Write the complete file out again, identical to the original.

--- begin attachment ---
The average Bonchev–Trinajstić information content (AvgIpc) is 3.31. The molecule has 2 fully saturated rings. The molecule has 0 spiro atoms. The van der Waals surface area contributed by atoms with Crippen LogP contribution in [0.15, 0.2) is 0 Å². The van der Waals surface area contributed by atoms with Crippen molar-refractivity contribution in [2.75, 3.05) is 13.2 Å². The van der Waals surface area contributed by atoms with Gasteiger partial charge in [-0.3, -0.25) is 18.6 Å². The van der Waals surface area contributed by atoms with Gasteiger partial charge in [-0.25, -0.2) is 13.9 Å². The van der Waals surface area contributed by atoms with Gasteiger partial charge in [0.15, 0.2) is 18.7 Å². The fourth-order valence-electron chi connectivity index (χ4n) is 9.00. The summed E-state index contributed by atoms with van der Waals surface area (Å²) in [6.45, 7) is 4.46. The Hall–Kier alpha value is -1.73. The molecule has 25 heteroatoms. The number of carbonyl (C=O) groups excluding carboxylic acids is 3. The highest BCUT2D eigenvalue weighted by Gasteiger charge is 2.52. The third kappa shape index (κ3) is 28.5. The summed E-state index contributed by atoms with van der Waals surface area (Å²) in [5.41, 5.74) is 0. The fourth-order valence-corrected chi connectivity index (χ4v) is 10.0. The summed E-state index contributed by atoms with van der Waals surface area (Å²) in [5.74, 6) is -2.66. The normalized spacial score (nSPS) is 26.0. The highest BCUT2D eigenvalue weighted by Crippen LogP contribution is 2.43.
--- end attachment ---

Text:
The average Bonchev–Trinajstić information content (AvgIpc) is 3.31. The molecule has 2 fully saturated rings. The molecule has 0 spiro atoms. The van der Waals surface area contributed by atoms with Crippen LogP contribution in [0.15, 0.2) is 0 Å². The van der Waals surface area contributed by atoms with Crippen molar-refractivity contribution in [2.75, 3.05) is 13.2 Å². The van der Waals surface area contributed by atoms with Gasteiger partial charge in [-0.3, -0.25) is 18.6 Å². The van der Waals surface area contributed by atoms with Gasteiger partial charge in [-0.25, -0.2) is 13.9 Å². The van der Waals surface area contributed by atoms with Gasteiger partial charge in [0.15, 0.2) is 18.7 Å². The fourth-order valence-electron chi connectivity index (χ4n) is 9.00. The summed E-state index contributed by atoms with van der Waals surface area (Å²) in [6.45, 7) is 4.46. The Hall–Kier alpha value is -1.73. The molecule has 25 heteroatoms. The number of carbonyl (C=O) groups excluding carboxylic acids is 3. The highest BCUT2D eigenvalue weighted by Gasteiger charge is 2.52. The third kappa shape index (κ3) is 28.5. The summed E-state index contributed by atoms with van der Waals surface area (Å²) in [5.41, 5.74) is 0. The fourth-order valence-corrected chi connectivity index (χ4v) is 10.0. The summed E-state index contributed by atoms with van der Waals surface area (Å²) in [5.74, 6) is -2.66. The normalized spacial score (nSPS) is 26.0. The highest BCUT2D eigenvalue weighted by Crippen LogP contribution is 2.43.